The clothing worn by men and women in the Middle Ages differed based on social standing, occupation, and climate. In general, medieval clothing was practical above all else, particularly for the peasants and lower classes. The nobility and clergy were able to experiment more with luxurious fabrics and decorations, but practicality was still a significant factor.
Most men and women in the Middle Ages had few items of clothing. It is estimated that many medieval men and women bathed just once a week or a fortnight, and it is likely their clothes were washed on a similar schedule. Clothing needed to be made to stand up to constant use and, in the case of the peasants, of dirty and tiring physical labor.
Throughout Europe, the difference in costuming related to allegiance to the former Roman Empire that had ruled most of Europe until 476 CE or adopting clothing associated with newer European populations, including the Franks, Anglo-Saxons, and the Visigoths. The length of the tunic represented the political persuasion of an individual in terms of the new identity of Europe.
The peasants and townspeople did not have the capital to purchase exotic and refined materials for their clothing so it often consisted of wool, sheepskin, and linen, generally that had been produced locally. These fabrics may not have been very fine, but it was practical for the hard-working lifestyle they led.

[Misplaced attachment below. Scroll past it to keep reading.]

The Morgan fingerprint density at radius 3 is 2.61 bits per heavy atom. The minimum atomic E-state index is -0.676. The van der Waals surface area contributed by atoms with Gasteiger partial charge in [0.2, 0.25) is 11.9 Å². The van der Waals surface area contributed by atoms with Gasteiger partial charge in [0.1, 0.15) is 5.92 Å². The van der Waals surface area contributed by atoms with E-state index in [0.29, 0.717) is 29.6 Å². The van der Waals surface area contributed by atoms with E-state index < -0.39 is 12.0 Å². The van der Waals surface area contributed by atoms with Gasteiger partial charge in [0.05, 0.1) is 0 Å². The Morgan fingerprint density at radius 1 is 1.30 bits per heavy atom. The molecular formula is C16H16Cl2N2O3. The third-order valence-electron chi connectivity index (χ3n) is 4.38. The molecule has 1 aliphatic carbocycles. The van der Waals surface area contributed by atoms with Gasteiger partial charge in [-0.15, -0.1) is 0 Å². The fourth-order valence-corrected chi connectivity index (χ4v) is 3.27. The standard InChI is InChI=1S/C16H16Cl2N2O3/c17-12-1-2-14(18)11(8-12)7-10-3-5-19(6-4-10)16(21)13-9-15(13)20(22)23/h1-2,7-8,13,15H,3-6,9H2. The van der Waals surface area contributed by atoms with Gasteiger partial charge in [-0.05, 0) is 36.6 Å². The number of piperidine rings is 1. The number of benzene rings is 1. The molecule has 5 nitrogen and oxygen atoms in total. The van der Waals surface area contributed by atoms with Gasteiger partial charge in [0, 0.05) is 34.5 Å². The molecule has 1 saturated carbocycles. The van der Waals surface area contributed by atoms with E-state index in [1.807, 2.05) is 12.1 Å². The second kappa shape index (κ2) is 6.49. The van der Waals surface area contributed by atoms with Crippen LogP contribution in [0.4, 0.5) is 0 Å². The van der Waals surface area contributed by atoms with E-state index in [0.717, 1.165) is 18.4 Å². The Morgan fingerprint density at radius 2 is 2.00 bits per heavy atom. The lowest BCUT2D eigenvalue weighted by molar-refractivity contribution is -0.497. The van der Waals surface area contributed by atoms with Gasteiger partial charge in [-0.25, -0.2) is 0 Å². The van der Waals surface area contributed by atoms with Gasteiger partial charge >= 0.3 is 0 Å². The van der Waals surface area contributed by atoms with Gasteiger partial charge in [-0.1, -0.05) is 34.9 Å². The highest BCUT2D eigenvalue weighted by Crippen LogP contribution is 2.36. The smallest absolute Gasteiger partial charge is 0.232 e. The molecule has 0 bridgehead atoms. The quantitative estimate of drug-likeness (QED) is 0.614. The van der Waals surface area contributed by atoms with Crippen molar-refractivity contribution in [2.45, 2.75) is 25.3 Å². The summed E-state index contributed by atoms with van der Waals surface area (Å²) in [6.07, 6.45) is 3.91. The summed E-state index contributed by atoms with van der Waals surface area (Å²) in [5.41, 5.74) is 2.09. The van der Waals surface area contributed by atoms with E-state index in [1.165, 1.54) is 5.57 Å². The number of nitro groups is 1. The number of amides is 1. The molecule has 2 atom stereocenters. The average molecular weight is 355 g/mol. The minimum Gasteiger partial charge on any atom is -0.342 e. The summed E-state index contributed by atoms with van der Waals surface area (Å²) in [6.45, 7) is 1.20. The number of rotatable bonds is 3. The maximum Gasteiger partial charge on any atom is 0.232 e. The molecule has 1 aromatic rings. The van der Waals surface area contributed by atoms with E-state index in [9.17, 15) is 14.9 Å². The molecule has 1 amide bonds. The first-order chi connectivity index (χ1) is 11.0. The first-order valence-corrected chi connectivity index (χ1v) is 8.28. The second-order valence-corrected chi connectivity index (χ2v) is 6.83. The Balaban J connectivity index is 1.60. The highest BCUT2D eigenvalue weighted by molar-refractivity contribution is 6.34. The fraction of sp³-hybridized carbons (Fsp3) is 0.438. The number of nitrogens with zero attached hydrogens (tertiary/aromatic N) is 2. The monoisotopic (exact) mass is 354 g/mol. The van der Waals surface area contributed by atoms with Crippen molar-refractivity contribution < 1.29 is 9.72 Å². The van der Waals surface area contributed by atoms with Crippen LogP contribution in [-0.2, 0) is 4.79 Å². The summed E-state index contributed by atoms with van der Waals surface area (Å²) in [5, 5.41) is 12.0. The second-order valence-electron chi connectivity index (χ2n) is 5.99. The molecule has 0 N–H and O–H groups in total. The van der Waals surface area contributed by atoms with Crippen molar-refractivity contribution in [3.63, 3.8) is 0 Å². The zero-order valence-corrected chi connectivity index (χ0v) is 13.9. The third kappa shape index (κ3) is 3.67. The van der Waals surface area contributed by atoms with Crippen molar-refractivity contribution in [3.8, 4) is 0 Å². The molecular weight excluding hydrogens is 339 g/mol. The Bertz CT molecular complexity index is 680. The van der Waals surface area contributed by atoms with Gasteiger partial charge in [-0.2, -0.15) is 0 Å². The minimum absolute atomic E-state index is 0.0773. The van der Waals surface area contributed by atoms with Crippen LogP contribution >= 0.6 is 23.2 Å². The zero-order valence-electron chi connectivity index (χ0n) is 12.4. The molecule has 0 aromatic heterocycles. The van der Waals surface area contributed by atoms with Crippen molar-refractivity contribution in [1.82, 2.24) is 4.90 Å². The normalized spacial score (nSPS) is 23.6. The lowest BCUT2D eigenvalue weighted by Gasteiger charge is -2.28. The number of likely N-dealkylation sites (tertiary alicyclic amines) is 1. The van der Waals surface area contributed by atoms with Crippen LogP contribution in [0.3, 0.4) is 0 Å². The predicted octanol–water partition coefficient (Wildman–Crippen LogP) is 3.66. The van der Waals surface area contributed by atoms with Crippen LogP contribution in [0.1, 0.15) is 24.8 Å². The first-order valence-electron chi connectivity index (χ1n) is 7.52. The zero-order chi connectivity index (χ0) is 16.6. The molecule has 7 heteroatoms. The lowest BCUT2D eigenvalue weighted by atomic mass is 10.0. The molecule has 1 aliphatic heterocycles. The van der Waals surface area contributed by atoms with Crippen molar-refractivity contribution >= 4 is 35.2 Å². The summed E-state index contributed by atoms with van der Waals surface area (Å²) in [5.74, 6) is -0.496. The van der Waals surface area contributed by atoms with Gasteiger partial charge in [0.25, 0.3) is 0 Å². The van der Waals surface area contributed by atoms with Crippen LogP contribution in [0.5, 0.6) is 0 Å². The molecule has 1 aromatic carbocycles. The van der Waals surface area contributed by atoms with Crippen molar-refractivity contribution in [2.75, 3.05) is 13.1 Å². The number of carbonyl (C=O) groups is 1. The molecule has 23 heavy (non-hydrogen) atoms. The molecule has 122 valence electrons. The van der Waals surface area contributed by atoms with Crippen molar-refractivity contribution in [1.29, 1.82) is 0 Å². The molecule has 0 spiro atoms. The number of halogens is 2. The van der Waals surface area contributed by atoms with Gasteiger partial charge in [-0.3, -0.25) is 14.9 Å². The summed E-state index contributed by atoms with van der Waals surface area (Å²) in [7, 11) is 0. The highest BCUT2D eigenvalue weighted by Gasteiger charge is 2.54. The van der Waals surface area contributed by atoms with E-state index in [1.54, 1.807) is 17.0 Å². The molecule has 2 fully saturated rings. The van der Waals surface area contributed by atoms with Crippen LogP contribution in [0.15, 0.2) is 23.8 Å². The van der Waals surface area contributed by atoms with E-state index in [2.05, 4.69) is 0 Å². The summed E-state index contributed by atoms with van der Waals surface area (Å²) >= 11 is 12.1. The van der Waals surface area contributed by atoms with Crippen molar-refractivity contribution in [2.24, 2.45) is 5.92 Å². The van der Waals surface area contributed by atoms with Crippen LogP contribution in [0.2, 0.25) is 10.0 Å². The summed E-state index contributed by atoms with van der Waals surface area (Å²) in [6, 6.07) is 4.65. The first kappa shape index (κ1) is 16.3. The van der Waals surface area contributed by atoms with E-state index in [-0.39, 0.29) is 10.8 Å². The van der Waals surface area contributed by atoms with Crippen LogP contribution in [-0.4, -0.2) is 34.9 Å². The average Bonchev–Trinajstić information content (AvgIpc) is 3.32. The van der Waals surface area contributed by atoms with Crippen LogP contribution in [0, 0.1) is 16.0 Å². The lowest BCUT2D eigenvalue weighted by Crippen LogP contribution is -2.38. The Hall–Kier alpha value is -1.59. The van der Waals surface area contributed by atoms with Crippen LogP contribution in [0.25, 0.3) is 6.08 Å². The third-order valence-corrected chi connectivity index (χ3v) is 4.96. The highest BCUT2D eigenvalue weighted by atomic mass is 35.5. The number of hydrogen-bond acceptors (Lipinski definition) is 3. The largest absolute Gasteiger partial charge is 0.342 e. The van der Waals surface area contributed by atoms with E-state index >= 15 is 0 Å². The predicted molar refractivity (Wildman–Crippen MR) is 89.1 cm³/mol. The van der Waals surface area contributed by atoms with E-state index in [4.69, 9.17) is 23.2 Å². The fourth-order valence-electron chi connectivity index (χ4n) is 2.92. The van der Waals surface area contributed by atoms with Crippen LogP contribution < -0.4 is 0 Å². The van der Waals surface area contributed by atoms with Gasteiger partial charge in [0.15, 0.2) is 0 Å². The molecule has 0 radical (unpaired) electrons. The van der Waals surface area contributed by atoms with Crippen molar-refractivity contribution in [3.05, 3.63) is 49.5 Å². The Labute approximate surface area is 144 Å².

The nobility and clergy were able to experiment with local and exotic materials for their clothing. Within the nobility there were strict regulation on colors and furs that were permissible to be worn by each station within this elite hierarchy. For example, royalty could trim their dresses and robes with fine ermine, but the other nobility were only permitted to use fox and otter.
With the expansion of trade throughout Europe and into the Middle East new materials, dyes, and embellishments were introduced. Cotton, lace, velvet, silk and taffeta were new and exotic materials that could only be afforded by the nobility.
The above-mentioned trade expansion brought new dyes to Europe to create richer and more varied colors in the materials. Locally-based dyes were already in use for painting pigments and fabric dye, but the new pigments from abroad added another sense of luxury to the clothing. Examples of new pigments were a scarlet red created from a ground insect, blue made from the Dyerswoad plant, and green from a specific lichen. The new colors were adored by the upper classes to further exhibit their wealth, but many of the peasantry left the raw materials of their clothing undyed.
Clothing for the Peasantry
Peasant men worked long hours at often very physically demanding tasks and needed clothes that could withstand the wear and tear that results from heavy use. Wool or linen tunics were the wardrobe staple for agricultural workers and tradesmen. These tunics were about knee-length and belted around the waist with a fabric or leather belt. It was common for men to wear the tunics without another garment underneath. In the colder months some men may have wrapped their legs in strips of linen or trousers for an extra layer of warmth.